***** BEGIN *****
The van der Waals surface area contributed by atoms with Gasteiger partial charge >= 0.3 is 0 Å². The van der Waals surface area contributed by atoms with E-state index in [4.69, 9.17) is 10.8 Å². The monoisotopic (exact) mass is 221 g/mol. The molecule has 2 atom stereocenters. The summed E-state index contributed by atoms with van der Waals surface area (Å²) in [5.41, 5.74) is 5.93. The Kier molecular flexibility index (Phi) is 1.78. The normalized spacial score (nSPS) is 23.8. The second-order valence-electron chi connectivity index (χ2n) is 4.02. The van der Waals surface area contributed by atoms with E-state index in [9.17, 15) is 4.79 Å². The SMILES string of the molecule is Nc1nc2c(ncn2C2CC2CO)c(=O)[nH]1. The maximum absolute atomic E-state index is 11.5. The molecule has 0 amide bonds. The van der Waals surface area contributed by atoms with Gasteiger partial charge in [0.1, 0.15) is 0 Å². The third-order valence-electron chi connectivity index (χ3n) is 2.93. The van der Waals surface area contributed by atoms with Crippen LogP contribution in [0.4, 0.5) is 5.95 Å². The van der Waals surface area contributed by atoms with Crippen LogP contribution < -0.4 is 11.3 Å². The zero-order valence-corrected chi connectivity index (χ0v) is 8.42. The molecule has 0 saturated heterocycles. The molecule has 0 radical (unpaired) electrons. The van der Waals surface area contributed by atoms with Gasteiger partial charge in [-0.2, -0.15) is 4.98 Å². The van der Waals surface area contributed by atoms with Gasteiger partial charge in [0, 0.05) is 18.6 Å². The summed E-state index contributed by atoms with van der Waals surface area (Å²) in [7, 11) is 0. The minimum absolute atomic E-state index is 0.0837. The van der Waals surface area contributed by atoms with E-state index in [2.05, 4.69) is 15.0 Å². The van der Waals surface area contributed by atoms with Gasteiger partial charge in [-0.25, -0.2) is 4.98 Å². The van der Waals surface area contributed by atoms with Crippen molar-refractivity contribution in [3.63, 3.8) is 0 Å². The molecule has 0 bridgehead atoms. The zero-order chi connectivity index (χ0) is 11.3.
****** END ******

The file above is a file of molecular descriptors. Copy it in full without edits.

The van der Waals surface area contributed by atoms with Gasteiger partial charge >= 0.3 is 0 Å². The van der Waals surface area contributed by atoms with E-state index in [4.69, 9.17) is 10.8 Å². The monoisotopic (exact) mass is 221 g/mol. The molecule has 2 atom stereocenters. The summed E-state index contributed by atoms with van der Waals surface area (Å²) in [5.41, 5.74) is 5.93. The Kier molecular flexibility index (Phi) is 1.78. The normalized spacial score (nSPS) is 23.8. The second-order valence-electron chi connectivity index (χ2n) is 4.02. The van der Waals surface area contributed by atoms with E-state index in [9.17, 15) is 4.79 Å². The SMILES string of the molecule is Nc1nc2c(ncn2C2CC2CO)c(=O)[nH]1. The maximum absolute atomic E-state index is 11.5. The molecule has 0 amide bonds. The van der Waals surface area contributed by atoms with Gasteiger partial charge in [0.1, 0.15) is 0 Å². The third-order valence-electron chi connectivity index (χ3n) is 2.93. The van der Waals surface area contributed by atoms with Crippen LogP contribution in [0.4, 0.5) is 5.95 Å². The van der Waals surface area contributed by atoms with Crippen LogP contribution < -0.4 is 11.3 Å². The zero-order valence-corrected chi connectivity index (χ0v) is 8.42. The molecule has 0 saturated heterocycles. The molecule has 0 radical (unpaired) electrons. The van der Waals surface area contributed by atoms with Gasteiger partial charge in [-0.2, -0.15) is 4.98 Å². The van der Waals surface area contributed by atoms with Gasteiger partial charge in [0, 0.05) is 18.6 Å². The summed E-state index contributed by atoms with van der Waals surface area (Å²) in [7, 11) is 0. The minimum absolute atomic E-state index is 0.0837. The van der Waals surface area contributed by atoms with E-state index in [2.05, 4.69) is 15.0 Å². The van der Waals surface area contributed by atoms with Gasteiger partial charge in [-0.25, -0.2) is 4.98 Å². The van der Waals surface area contributed by atoms with Crippen molar-refractivity contribution in [3.63, 3.8) is 0 Å². The molecule has 0 bridgehead atoms. The zero-order chi connectivity index (χ0) is 11.3.